Seattle-based Dendreon said today it has completed all the necessary paperwork for its lead drug candidate, and handed over the amended application for approval to the FDA. The company had told investors to expect this milestone by “mid-November,” so this application came in a few days or even a few weeks ahead of schedule.
Investors have been antsy for months about Dendreon (NASDAQ: DNDN) turning in its amended application to start marketing sipuleucel-T (Provenge) as the first treatment of its kind to actively stimulate the immune system to fight prostate cancer like a virus. That’s because Dendreon reached its goal in a 512-patient study, known as Impact, back in April, generating the sort of evidence of safety and effectiveness that it will need to pass muster.
The FDA will now have a deadline of 180 days to finish its review of the application, although the FDA has to formally accept the application for review before it assigns itself a deadline, says Dendreon spokeswoman Katherine Stueland. Dendreon has said it expects to win approval by mid-2010.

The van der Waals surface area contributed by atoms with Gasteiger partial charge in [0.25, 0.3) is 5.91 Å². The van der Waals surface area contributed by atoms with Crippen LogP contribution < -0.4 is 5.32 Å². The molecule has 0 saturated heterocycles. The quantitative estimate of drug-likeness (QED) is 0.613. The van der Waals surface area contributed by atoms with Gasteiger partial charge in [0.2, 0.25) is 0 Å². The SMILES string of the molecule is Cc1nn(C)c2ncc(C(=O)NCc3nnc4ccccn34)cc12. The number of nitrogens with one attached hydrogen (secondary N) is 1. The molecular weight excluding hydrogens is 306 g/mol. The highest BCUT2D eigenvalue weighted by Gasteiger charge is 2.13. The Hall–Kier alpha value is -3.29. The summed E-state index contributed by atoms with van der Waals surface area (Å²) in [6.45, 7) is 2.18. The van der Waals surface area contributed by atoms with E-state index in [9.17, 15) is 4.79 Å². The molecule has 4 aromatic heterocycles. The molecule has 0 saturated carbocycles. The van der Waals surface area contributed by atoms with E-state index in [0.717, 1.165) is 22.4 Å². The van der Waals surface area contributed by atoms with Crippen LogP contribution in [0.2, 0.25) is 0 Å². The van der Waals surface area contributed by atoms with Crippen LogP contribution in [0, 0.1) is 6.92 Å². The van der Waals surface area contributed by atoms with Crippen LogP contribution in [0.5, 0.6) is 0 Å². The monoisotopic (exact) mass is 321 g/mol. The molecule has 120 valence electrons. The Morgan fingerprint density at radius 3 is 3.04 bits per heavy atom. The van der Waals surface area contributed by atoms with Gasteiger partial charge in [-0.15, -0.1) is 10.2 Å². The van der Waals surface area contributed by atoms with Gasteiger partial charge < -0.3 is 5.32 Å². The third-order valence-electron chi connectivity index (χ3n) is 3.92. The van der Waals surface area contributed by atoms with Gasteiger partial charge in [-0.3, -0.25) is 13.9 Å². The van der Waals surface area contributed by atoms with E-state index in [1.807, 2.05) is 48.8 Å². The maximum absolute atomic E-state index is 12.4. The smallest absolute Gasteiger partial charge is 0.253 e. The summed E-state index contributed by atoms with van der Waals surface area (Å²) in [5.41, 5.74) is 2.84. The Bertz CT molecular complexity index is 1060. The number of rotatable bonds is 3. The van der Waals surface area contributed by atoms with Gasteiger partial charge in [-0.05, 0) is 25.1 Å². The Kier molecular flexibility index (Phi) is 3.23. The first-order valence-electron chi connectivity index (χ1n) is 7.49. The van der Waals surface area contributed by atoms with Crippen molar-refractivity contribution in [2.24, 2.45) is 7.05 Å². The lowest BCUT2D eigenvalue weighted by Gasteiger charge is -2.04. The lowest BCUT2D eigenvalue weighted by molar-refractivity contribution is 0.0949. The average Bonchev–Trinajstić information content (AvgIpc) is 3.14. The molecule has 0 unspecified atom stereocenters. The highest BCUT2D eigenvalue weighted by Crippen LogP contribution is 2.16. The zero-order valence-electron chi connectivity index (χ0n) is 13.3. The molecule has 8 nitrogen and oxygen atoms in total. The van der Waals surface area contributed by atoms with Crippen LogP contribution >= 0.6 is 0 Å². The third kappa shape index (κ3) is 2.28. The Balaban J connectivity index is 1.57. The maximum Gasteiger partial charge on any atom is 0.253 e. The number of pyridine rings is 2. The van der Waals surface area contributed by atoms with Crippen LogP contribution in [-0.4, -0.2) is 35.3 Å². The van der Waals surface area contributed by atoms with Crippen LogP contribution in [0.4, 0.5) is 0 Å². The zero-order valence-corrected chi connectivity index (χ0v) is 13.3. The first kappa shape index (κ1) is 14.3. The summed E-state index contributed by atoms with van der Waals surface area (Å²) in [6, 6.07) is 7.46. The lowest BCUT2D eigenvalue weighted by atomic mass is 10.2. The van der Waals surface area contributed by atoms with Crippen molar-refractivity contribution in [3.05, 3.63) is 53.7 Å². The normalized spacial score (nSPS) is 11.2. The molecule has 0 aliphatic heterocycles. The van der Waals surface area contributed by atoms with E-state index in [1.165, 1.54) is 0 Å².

This deadline matters a lot to Dendreon and prostate cancer patients. Dendreon’s stock has boomed this year from as low as $2.55 to as much as $30 on the assumption that its drug is a slam dunk with the FDA because of the results from the Impact study, and it has raised $221 million from investors to build up the manufacturing and marketing muscle it needs to make it a success. The company has also gone on a hiring binge this year as it seeks to make sure it has the talent to make the most of this drug, recently saying it plans to double in size to about 600 employees. If approved, the drug would be the first option of its kind for a disease that kills about 30,000 men in the U.S. each year, and an alternative to Sanofi-Aventis’ docetaxel (Taxotere) a chemotherapy that has been shown to extend lives, but also to cause nasty side effects.
Shares of Dendreon climbed 5 percent at the opening bell to $26.60 on the news.
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